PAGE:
far." “ It certainly did not cost us much at hotels on the road between this and Baden, seeing that we only came away yesterday afternoon ; but horses, you know, are not to be had for nothing.”

“ That's true," said the miller, with an air of reflection, as if the idea had never struck him before.

He had, however answered his purpose by his remarks ; for, at the first allusion to the courier's

I the quick


of Messieurs Cadoux and Loison measure its size, and glisten, as if with the desire to possess it. This is, without doubt, a feeling common to all who trade for money; and it is not necessary to be a marchand de bestiaux, or a miller, to exhibit it; but I very much questioned whether it was simply 'in a mercantile point of view that these gentlemen eyed the property of Bobèche, for the dim ideas which had flitted across my mind ever since I sat down at the table, became suddenly so bright, as to convince me that I had seen them both somewhere before, and that, under circumstances not the most favourable to their honesty.

This clue obtained, it was easy



for me to pass in review the different situations in which I had been placed that could have brought me into contact with persons of that description, and I rapidly came to the conclusion that the short man, with the long arms and small gray eyes, who personated the cattle-dealer, and his taller companion, who called himself a miller, were no other than my ci-devant acquaintances, the Baron de Biffe, alias Binoche, and Colonel Duval, alias Durastel, who had been consigned to the prison of Orleans, for the robbery of Sir John Chubb, and the attempted abduction of his daughter. Once morally assured of their identity, I pushed my examination of their persons closer ; their wigs and neckcloths were manifest disguises, and it was not long before I traced the scar that disfigured the brow of Durastel, and called to memory the sinister smile that played round his mouth. How they chanced to be in this part of the country could only be accounted for by supposing that they had escaped from prison ; and this was warranted no less by their personal appearance than by their previous character. Paris is the invariable haven of every escaped forçat, thither they were avowedly bent, and, from the words that fell from Cadoux, which subsequent events gave a meaning to, it was evident that their motive for going to the capital was not an ordinary one.

It will, no doubt, be thought that I ran as great, or even a greater risk of being recognised by the convicts, than they did of being discovered by me; but it must be remembered that what they had seen of me had been very slight, and that their thoughts had, at the time, been exclusively fixed on the best mode of accomplishing their purpose, with regard to Sir John Chubb and his family, who occupied all their attention.

Even a few weeks of good living had made a great change in my appearance---my costume was entirely altered—and the fact of my coming with Bobèche from the German frontier, were enough to put them off the scent, if they had really fancied I had ever crossed their path before. But I soon found that apprehensions on this score were needless, for no word or gesture (and I watched them closely) escaped them of a nature to put me on my guard on this account. It was not so, however, with respect to their general conduct. They were robbers by profession, and I knew enough of that class to be aware that murder was a frequent adjunct to robbery, if not a means towards its accomplishment. Bobèche was a powerful and resolute man and I was quick and active, and I felt not deficient in courage ; but we were still at a disadvantage, for two practised hands were opposed to us, with the connivance and support of the miller Vidal, and I knew not how many of his servants. Bobèche, moreover, had only general grounds for suspicion, and the difficulty on my part was to make him aware, as soon as I could, of the real character of the people by whom we were beset.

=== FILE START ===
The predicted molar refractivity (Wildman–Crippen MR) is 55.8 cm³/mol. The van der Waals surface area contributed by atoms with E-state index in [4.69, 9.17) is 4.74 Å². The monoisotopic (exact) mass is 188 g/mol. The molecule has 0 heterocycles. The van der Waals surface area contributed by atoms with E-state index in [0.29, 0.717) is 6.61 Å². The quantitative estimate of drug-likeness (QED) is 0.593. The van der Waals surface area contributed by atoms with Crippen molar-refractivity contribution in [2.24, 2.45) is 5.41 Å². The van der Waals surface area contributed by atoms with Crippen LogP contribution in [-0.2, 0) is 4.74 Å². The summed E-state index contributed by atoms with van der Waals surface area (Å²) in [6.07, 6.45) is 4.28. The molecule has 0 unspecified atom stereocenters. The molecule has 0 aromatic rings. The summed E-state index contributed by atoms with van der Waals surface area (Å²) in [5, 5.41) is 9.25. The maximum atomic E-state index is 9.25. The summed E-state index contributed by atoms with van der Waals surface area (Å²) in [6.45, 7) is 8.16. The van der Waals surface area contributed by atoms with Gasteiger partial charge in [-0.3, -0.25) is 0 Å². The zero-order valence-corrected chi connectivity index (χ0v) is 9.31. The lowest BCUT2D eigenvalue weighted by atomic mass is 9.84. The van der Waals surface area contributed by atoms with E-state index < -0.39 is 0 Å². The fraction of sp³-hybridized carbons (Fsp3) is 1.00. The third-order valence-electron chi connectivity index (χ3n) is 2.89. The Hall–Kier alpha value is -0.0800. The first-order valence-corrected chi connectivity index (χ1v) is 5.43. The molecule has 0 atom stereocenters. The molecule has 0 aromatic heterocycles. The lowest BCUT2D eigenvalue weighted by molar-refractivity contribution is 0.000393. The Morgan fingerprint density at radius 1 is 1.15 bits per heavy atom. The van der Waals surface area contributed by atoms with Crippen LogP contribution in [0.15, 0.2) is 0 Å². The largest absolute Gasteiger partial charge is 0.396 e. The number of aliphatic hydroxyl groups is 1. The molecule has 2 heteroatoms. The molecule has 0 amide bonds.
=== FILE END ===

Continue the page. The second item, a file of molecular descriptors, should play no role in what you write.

“Père Goupi,” said Bobèche, reverting to the subject which was nearest his thoughts, " tells me that the waters are already out on the lowland towards La Férte, and that the bridge at Doué down yonder has been arried

away, in which case I suppose we must go round by Sablonières.”

“ It is impossible to say which road lies open till daylight comes,” replied Vidal ; “ I would not answer for that way any more than for the other. One thing is certain, there is no getting on to-night, and so Monsieur Caillou you and

your young friend must stay and take what shelter the mill can offer."


“Oh, a chair by the fire-side is no great hardship for once and away. Wasn't it somewhere near here—yes—at Montmirail, that the emperor had no better bed the night before he beat the Prussians? A courier may very well put up with what satisfied him; besides, we are under cover and he was not."

Very true," said Vidal ; “ but I never remember to have heard that it rained cats and dogs on that occasion, as it seems to do now; so without any disparagement to your powers of endurance, I think you may as well make yourself as comfortable to-night as the place you are in will admit of. It's always time enough to rough it when you have no other choice.”

“No one will dispute that,” said Bobèche, “but I scarcely think you have beds enough in the mill for every body here."

“Oh,” returned the miller, “mine, at any rate, will be unoccupied, for I have too much to look after to-night to think of rest. Dieu sait, if I were not to be on the watch, the mill and every body in it might be swept away before morning. I must look to the sluices and the broken dam, and they will give me quite enough to do."